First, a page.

Publication Date



Background/Aims: Estimated glomerular filtration rate (eGFR) is used extensively in epidemiological research. Validations of eGFR have demonstrated acceptable performance, but the dependence of creatinine and cystatin C on non-GFR factors could confound associations with disease. Few studies have investigated this issue in direct comparison with measured GFR (mGFR). We compared the associations between eGFR and mGFR and retinal vasculopathy, a marker of systemic microvasculopathy. Methods: Iohexol clearance and retinal photography were examined in the Renal Iohexol Clearance Survey in Tromsø 6, which consists of a representative sample of middle-aged persons from the general population. A total of 1,553 persons without self-reported kidney disease, cardiovascular disease or diabetes were investigated. Three eGFR equations based on creatinine and/or cystatin C from the Chronic Kidney Disease Epidemiology Collaboration were studied. Differences between eGFR and mGFR were analyzed with seemingly unrelated regression methods. Results: mGFR in the lowest quartile was associated with an increased multivariable-adjusted odds ratio of retinopathy (OR 1.86, 95% CI 1.16-2.97), but not with retinal artery or vein diameters. eGFR based on cystatin C (eGFRcys) was consistently biased relative to mGFR in its associations with retinal vessel diameters across different models. eGFR based on creatinine (eGFRcrea) and eGFR based on both creatinine and cystatin C were also biased in several of these models (p < 0.05). For retinopathy, the differences between the 3 eGFR and mGFR measurements were not statistically significant. Conclusions: Low mGFR is associated with retinopathy in the general population. eGFR based on creatinine and/or cystatin C are not valid substitutes for mGFR in studies of the relationship between the retina and kidney function in healthy persons.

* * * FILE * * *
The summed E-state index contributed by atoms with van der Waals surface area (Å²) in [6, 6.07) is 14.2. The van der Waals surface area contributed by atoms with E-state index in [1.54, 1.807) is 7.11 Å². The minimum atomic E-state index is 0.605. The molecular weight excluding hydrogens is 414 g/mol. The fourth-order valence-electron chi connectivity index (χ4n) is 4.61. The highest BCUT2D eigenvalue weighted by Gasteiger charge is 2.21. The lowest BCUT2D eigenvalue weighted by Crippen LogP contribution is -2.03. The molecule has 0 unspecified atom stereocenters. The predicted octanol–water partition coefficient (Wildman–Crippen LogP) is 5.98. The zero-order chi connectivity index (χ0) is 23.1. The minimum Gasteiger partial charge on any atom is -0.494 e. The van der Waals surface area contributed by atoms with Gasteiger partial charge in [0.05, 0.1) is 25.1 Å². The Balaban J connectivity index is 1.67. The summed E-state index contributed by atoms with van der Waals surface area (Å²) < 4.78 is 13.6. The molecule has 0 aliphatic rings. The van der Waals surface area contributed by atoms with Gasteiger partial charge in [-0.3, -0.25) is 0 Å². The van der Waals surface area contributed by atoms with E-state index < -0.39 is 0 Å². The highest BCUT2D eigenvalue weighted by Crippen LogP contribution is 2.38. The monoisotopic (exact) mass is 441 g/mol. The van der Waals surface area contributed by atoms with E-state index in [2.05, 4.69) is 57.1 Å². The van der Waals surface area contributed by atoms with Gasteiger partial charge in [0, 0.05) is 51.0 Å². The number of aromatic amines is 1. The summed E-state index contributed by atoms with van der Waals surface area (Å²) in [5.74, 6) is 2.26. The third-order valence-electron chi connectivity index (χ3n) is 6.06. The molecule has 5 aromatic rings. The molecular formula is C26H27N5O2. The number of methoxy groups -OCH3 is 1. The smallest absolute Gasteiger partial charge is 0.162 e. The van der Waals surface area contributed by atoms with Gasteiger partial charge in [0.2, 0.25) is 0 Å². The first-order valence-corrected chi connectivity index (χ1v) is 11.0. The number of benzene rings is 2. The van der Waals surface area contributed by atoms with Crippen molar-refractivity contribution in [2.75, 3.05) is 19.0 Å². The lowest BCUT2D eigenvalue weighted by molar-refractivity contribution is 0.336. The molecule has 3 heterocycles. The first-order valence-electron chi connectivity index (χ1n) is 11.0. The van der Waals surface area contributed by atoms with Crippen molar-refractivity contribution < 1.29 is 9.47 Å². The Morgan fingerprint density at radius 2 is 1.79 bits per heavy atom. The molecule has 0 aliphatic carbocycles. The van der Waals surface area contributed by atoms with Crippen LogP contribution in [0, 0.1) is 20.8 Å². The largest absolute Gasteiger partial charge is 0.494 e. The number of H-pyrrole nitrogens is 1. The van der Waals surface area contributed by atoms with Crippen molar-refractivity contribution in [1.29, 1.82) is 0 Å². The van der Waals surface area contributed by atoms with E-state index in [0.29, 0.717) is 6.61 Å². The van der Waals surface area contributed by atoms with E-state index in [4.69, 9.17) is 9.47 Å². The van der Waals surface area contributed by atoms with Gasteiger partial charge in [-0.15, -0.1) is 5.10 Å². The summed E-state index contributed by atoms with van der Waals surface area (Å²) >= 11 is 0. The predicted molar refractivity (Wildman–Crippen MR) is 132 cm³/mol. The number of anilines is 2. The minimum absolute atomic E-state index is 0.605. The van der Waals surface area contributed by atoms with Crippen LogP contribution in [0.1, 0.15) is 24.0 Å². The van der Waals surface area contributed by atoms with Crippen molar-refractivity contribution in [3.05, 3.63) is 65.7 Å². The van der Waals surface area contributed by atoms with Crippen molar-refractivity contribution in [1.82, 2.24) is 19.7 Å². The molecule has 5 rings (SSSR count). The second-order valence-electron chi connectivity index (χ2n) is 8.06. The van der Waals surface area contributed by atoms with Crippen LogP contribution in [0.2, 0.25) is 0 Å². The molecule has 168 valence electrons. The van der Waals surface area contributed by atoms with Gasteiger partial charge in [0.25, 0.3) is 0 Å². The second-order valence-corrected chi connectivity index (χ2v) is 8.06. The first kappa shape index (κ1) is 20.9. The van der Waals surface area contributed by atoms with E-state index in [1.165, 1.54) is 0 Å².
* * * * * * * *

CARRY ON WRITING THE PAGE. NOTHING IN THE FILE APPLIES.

Mary MacKillop Institute for Health Research

Document Type

Journal Article

Access Rights

ERA Access

Access may be restricted.